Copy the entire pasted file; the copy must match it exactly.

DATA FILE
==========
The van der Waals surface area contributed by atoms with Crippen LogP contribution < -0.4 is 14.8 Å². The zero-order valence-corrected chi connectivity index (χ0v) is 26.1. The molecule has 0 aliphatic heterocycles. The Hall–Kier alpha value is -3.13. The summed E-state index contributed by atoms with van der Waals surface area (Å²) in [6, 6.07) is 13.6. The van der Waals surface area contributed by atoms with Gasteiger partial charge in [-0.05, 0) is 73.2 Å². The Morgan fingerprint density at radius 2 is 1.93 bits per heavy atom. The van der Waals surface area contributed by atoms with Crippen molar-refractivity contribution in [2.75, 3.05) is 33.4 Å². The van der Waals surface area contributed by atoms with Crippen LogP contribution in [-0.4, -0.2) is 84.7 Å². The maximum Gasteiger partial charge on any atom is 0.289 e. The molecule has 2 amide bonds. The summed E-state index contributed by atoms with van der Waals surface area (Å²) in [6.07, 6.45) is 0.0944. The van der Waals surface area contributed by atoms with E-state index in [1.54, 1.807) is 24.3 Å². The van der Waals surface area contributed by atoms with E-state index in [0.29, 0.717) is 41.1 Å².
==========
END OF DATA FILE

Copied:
The van der Waals surface area contributed by atoms with Crippen LogP contribution < -0.4 is 14.8 Å². The zero-order valence-corrected chi connectivity index (χ0v) is 26.1. The molecule has 0 aliphatic heterocycles. The Hall–Kier alpha value is -3.13. The summed E-state index contributed by atoms with van der Waals surface area (Å²) in [6, 6.07) is 13.6. The van der Waals surface area contributed by atoms with Gasteiger partial charge in [-0.05, 0) is 73.2 Å². The Morgan fingerprint density at radius 2 is 1.93 bits per heavy atom. The van der Waals surface area contributed by atoms with Crippen molar-refractivity contribution in [2.75, 3.05) is 33.4 Å². The van der Waals surface area contributed by atoms with Crippen LogP contribution in [-0.4, -0.2) is 84.7 Å². The maximum Gasteiger partial charge on any atom is 0.289 e. The molecule has 2 amide bonds. The summed E-state index contributed by atoms with van der Waals surface area (Å²) in [6.07, 6.45) is 0.0944. The van der Waals surface area contributed by atoms with E-state index in [1.54, 1.807) is 24.3 Å². The van der Waals surface area contributed by atoms with E-state index in [0.29, 0.717) is 41.1 Å².